The Secrets Of The Rich – Part 5 Of 7 Focus Obsessively And Work, Work, Work-widcomm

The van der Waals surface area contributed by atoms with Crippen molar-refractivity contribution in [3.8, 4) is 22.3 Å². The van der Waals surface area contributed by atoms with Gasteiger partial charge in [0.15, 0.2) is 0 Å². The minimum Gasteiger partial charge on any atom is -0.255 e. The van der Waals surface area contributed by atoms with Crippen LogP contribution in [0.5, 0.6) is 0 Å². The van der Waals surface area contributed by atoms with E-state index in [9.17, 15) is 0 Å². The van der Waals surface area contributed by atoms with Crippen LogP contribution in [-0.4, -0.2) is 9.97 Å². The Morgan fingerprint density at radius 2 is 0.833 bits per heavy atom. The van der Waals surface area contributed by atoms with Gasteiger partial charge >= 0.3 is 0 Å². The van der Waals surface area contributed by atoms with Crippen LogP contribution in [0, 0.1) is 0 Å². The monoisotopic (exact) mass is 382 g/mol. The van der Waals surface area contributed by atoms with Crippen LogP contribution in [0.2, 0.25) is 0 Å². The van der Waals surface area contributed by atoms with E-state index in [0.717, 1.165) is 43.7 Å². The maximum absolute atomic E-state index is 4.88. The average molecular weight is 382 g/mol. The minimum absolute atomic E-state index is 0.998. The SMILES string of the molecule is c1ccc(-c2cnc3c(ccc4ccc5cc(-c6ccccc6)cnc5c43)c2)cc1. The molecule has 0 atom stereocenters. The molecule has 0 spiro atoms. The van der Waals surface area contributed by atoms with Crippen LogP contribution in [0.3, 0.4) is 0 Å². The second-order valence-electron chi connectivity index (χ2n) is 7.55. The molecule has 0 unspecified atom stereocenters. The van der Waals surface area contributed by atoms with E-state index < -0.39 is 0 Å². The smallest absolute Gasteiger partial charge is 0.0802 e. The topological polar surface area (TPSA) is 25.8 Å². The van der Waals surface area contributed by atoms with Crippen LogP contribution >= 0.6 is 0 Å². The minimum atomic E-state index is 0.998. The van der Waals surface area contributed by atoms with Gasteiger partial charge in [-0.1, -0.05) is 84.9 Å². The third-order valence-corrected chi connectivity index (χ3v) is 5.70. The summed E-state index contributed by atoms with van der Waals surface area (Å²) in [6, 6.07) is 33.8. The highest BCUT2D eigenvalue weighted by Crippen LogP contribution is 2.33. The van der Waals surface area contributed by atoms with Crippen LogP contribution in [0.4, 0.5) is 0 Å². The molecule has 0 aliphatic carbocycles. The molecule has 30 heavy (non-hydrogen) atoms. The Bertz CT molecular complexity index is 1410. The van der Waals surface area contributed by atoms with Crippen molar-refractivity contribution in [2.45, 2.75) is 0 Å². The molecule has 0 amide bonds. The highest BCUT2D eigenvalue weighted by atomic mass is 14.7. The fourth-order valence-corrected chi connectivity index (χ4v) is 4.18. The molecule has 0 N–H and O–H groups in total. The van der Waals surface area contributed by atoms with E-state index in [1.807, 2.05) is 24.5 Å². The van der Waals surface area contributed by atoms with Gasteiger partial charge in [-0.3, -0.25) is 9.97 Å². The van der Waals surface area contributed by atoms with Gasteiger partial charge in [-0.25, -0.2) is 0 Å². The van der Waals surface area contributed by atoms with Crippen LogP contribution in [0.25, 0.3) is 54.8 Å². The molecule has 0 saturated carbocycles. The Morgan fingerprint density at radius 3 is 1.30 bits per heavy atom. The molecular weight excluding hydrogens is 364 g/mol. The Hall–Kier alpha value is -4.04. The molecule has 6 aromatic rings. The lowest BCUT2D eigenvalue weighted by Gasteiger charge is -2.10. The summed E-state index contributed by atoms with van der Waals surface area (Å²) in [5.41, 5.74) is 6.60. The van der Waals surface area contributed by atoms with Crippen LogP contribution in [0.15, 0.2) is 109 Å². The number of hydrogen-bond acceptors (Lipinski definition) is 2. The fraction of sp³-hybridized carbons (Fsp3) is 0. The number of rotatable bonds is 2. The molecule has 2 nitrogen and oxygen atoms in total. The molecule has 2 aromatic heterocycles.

Business Having a great business plan, vision or idea is a great slant, but executing it can require an almost neurotic attention to detail, a self-assured devotion to serving the customer and being willing to follow a grueling work schedule. Its not an effortless road. The rich dont base their actions on what is easy and what is convenient. Many of the wealthy relentlessly sweat the small stuff. Ray Kroc was famously obsessed with cleanliness in his McDonalds restaurants. He was fastidious to the point of using a toothpick to clean out the holes of the mop wringer. Roger Penske, race car driver turned trucking magnet and race-team owner, demanded that workers clean the underside of his race cars daily. And, as Donald Trump likes to say, If you dont know every aspect of what youre doing down to the paper clip, youre setting yourself up for some unwel.e surprises. The customer is truly king in the eyes of those who made fortunes in the service industry. This based on the reality that disaffected customers can always take their business elsewhere. There is only one bossthe customer, Sam Walton used to say. And he can fire everyone in the .pany simply by spending his money somewhere else. Ray Kroc agreed: If we focus on satisfying our customers and take care of the top line of our business, the bottom line will always follow. Coddling customers and catering to often fickle tastes calls for an unreserved .mitment to work. While some may follow the Dale Carnegie modelpick good managers and head home at noonthey are probably in the minority. In fact, says Robert Frank, author of the Richistan replacing the idle rich is a new breed of, "workaholic wealthy who can’t stop building empires even after billionaires." Centi-millionaire Martha Stuart is in a perpetually manic state. Most recently she designed 2,000 household items for Macy’s department store while peddling a line of wines and food along with her other publishing and TV ventures. .munications mogul Ted Rogers, now 74 is still a notorious micromanager and workaholic. "He doesnt golf: he doesnt have hobbies. His .pany is his life, said a former executive of Rogers. For many, inhuman working hours are de rigueur in the early days of a start-up. In his first six years at Microsoft, Bill Gates averaged just two vacation days a year. eBay co-founder Jeff Skoll who underwent several back surgeries blamed his physical troubles on years of 100 hour work weeks at the .pany. Grinding work schedules can sometimes go hand in hand with a penchant of frugality. Mexican industrialist, Carlos Slim Helu, among the worlds richest man works out of an unadorned poorly lit headquarters and admonished employees to, "maintain austerity." Costco co-founder and chief executive Jim Sinegal answers his own phone and wears $12.99 house-brand shirts. Warren Buffett’s partner, Charles Munger, worth $2 billion is a Costco board member often found shopping at the big-box store picking up golf balls, wine, and even his clothes. IKEA founder Ingvar Kampred recycles tea bags and drives a rusty Volvo. And Donald Trump’s centi-millionaire father was known to collect spare nails at his construction site in case he might need them for later use. Nest week #6Timing is Everything. Copyright (c) 2010 Dario Lorenzo About the Author: 相关的主题文章: